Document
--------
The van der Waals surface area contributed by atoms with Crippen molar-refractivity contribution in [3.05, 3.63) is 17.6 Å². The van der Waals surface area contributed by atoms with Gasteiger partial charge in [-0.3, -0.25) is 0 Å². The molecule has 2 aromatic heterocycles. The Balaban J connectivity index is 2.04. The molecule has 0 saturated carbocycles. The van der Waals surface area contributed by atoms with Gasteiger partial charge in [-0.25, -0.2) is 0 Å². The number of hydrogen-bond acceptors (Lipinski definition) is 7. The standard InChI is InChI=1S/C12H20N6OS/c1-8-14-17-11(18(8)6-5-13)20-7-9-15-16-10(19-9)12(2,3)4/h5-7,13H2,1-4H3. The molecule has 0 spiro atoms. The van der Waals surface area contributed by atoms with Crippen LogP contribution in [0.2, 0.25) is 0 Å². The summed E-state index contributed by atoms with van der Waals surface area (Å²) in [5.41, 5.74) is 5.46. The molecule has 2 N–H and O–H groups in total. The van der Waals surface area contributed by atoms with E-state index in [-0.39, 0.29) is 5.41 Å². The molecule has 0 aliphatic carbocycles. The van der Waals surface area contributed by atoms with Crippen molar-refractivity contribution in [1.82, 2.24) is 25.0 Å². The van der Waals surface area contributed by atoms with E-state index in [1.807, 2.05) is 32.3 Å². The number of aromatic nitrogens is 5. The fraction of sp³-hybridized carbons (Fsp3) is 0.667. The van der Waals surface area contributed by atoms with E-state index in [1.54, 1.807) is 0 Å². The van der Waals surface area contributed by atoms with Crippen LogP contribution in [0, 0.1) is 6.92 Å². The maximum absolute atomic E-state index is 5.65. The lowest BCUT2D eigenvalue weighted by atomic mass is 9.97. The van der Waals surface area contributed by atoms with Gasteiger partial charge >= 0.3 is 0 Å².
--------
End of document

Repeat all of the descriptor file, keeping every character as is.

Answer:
The van der Waals surface area contributed by atoms with Crippen molar-refractivity contribution in [3.05, 3.63) is 17.6 Å². The van der Waals surface area contributed by atoms with Gasteiger partial charge in [-0.3, -0.25) is 0 Å². The molecule has 2 aromatic heterocycles. The Balaban J connectivity index is 2.04. The molecule has 0 saturated carbocycles. The van der Waals surface area contributed by atoms with Gasteiger partial charge in [-0.25, -0.2) is 0 Å². The number of hydrogen-bond acceptors (Lipinski definition) is 7. The standard InChI is InChI=1S/C12H20N6OS/c1-8-14-17-11(18(8)6-5-13)20-7-9-15-16-10(19-9)12(2,3)4/h5-7,13H2,1-4H3. The molecule has 0 spiro atoms. The van der Waals surface area contributed by atoms with Crippen LogP contribution in [0.2, 0.25) is 0 Å². The summed E-state index contributed by atoms with van der Waals surface area (Å²) in [5.41, 5.74) is 5.46. The molecule has 2 N–H and O–H groups in total. The van der Waals surface area contributed by atoms with E-state index in [-0.39, 0.29) is 5.41 Å². The molecule has 0 aliphatic carbocycles. The van der Waals surface area contributed by atoms with Crippen molar-refractivity contribution in [1.82, 2.24) is 25.0 Å². The van der Waals surface area contributed by atoms with E-state index in [1.807, 2.05) is 32.3 Å². The number of aromatic nitrogens is 5. The fraction of sp³-hybridized carbons (Fsp3) is 0.667. The van der Waals surface area contributed by atoms with E-state index in [1.54, 1.807) is 0 Å². The van der Waals surface area contributed by atoms with Crippen LogP contribution in [0, 0.1) is 6.92 Å². The maximum absolute atomic E-state index is 5.65. The lowest BCUT2D eigenvalue weighted by atomic mass is 9.97. The van der Waals surface area contributed by atoms with Gasteiger partial charge >= 0.3 is 0 Å².